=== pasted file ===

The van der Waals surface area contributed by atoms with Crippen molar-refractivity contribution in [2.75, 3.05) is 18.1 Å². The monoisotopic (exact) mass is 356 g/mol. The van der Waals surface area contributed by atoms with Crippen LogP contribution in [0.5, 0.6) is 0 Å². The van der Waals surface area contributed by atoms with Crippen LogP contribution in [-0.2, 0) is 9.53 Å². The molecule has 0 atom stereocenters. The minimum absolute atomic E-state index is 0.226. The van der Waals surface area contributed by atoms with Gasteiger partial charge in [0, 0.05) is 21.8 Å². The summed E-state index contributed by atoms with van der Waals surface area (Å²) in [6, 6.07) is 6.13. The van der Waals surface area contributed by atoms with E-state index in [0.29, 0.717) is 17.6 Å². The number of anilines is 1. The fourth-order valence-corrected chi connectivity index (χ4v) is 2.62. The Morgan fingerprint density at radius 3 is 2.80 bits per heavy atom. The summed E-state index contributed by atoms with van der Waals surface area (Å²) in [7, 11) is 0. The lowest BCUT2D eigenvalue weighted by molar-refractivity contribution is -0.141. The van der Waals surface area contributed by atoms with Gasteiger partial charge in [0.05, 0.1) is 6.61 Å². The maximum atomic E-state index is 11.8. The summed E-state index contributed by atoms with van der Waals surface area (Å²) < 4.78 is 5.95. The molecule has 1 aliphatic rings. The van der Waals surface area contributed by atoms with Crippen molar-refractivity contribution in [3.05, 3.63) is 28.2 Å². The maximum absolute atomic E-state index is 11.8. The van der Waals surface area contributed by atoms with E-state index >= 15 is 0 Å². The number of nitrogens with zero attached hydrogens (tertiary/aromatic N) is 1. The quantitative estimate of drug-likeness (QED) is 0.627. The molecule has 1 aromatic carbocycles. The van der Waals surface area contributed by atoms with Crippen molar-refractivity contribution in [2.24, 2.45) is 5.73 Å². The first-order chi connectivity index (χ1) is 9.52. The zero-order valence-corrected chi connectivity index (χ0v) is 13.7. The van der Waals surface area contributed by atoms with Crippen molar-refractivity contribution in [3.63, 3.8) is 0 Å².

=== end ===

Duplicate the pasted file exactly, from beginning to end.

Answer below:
The van der Waals surface area contributed by atoms with Crippen molar-refractivity contribution in [2.75, 3.05) is 18.1 Å². The monoisotopic (exact) mass is 356 g/mol. The van der Waals surface area contributed by atoms with Crippen LogP contribution in [0.5, 0.6) is 0 Å². The van der Waals surface area contributed by atoms with Crippen LogP contribution in [-0.2, 0) is 9.53 Å². The molecule has 0 atom stereocenters. The minimum absolute atomic E-state index is 0.226. The van der Waals surface area contributed by atoms with Gasteiger partial charge in [0, 0.05) is 21.8 Å². The summed E-state index contributed by atoms with van der Waals surface area (Å²) in [6, 6.07) is 6.13. The van der Waals surface area contributed by atoms with E-state index in [0.29, 0.717) is 17.6 Å². The number of anilines is 1. The fourth-order valence-corrected chi connectivity index (χ4v) is 2.62. The Morgan fingerprint density at radius 3 is 2.80 bits per heavy atom. The summed E-state index contributed by atoms with van der Waals surface area (Å²) in [7, 11) is 0. The lowest BCUT2D eigenvalue weighted by molar-refractivity contribution is -0.141. The van der Waals surface area contributed by atoms with Gasteiger partial charge in [0.05, 0.1) is 6.61 Å². The maximum atomic E-state index is 11.8. The summed E-state index contributed by atoms with van der Waals surface area (Å²) < 4.78 is 5.95. The molecule has 1 aliphatic rings. The van der Waals surface area contributed by atoms with Crippen molar-refractivity contribution in [3.05, 3.63) is 28.2 Å². The maximum absolute atomic E-state index is 11.8. The van der Waals surface area contributed by atoms with E-state index >= 15 is 0 Å². The number of nitrogens with zero attached hydrogens (tertiary/aromatic N) is 1. The quantitative estimate of drug-likeness (QED) is 0.627. The molecule has 1 aromatic carbocycles. The van der Waals surface area contributed by atoms with Crippen molar-refractivity contribution in [2.24, 2.45) is 5.73 Å². The first-order chi connectivity index (χ1) is 9.52. The zero-order valence-corrected chi connectivity index (χ0v) is 13.7. The van der Waals surface area contributed by atoms with Crippen molar-refractivity contribution in [3.63, 3.8) is 0 Å².